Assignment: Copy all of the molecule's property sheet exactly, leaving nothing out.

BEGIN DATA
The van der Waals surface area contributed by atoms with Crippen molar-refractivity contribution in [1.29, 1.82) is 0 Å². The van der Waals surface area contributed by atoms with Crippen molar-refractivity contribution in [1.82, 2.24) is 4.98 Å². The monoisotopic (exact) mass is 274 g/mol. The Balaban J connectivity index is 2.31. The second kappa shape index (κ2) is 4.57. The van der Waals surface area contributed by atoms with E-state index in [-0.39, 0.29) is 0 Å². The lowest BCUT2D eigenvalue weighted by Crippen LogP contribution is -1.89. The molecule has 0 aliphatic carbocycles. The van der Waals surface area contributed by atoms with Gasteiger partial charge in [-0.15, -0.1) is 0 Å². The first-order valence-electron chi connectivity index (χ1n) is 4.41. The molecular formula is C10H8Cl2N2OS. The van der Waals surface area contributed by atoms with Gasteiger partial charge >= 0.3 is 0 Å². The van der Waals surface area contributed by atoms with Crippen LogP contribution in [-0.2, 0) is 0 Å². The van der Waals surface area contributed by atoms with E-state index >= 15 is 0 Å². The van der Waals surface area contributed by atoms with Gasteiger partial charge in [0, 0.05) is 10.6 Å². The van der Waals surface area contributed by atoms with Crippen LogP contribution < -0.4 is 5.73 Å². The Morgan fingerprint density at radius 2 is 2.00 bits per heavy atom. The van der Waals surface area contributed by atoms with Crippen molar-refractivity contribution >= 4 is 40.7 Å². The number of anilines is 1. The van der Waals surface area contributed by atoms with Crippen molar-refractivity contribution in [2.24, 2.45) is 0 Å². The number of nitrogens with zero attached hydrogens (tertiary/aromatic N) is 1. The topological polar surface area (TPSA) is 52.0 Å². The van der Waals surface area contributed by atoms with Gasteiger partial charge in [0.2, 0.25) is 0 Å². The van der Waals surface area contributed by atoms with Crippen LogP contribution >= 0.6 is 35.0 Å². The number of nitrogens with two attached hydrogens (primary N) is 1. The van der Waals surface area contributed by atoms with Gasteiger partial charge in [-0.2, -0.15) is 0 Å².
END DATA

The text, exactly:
The van der Waals surface area contributed by atoms with Crippen molar-refractivity contribution in [1.29, 1.82) is 0 Å². The van der Waals surface area contributed by atoms with Crippen molar-refractivity contribution in [1.82, 2.24) is 4.98 Å². The monoisotopic (exact) mass is 274 g/mol. The Balaban J connectivity index is 2.31. The second kappa shape index (κ2) is 4.57. The van der Waals surface area contributed by atoms with E-state index in [-0.39, 0.29) is 0 Å². The lowest BCUT2D eigenvalue weighted by Crippen LogP contribution is -1.89. The molecule has 0 aliphatic carbocycles. The van der Waals surface area contributed by atoms with Gasteiger partial charge in [-0.15, -0.1) is 0 Å². The first-order valence-electron chi connectivity index (χ1n) is 4.41. The molecular formula is C10H8Cl2N2OS. The van der Waals surface area contributed by atoms with Gasteiger partial charge >= 0.3 is 0 Å². The van der Waals surface area contributed by atoms with Crippen LogP contribution in [-0.2, 0) is 0 Å². The van der Waals surface area contributed by atoms with E-state index >= 15 is 0 Å². The van der Waals surface area contributed by atoms with Gasteiger partial charge in [0, 0.05) is 10.6 Å². The van der Waals surface area contributed by atoms with Crippen LogP contribution < -0.4 is 5.73 Å². The Morgan fingerprint density at radius 2 is 2.00 bits per heavy atom. The van der Waals surface area contributed by atoms with Crippen molar-refractivity contribution >= 4 is 40.7 Å². The number of anilines is 1. The van der Waals surface area contributed by atoms with Crippen molar-refractivity contribution in [2.24, 2.45) is 0 Å². The number of nitrogens with zero attached hydrogens (tertiary/aromatic N) is 1. The topological polar surface area (TPSA) is 52.0 Å². The van der Waals surface area contributed by atoms with Gasteiger partial charge in [0.2, 0.25) is 0 Å². The van der Waals surface area contributed by atoms with Crippen LogP contribution >= 0.6 is 35.0 Å². The number of nitrogens with two attached hydrogens (primary N) is 1. The van der Waals surface area contributed by atoms with Gasteiger partial charge in [-0.2, -0.15) is 0 Å².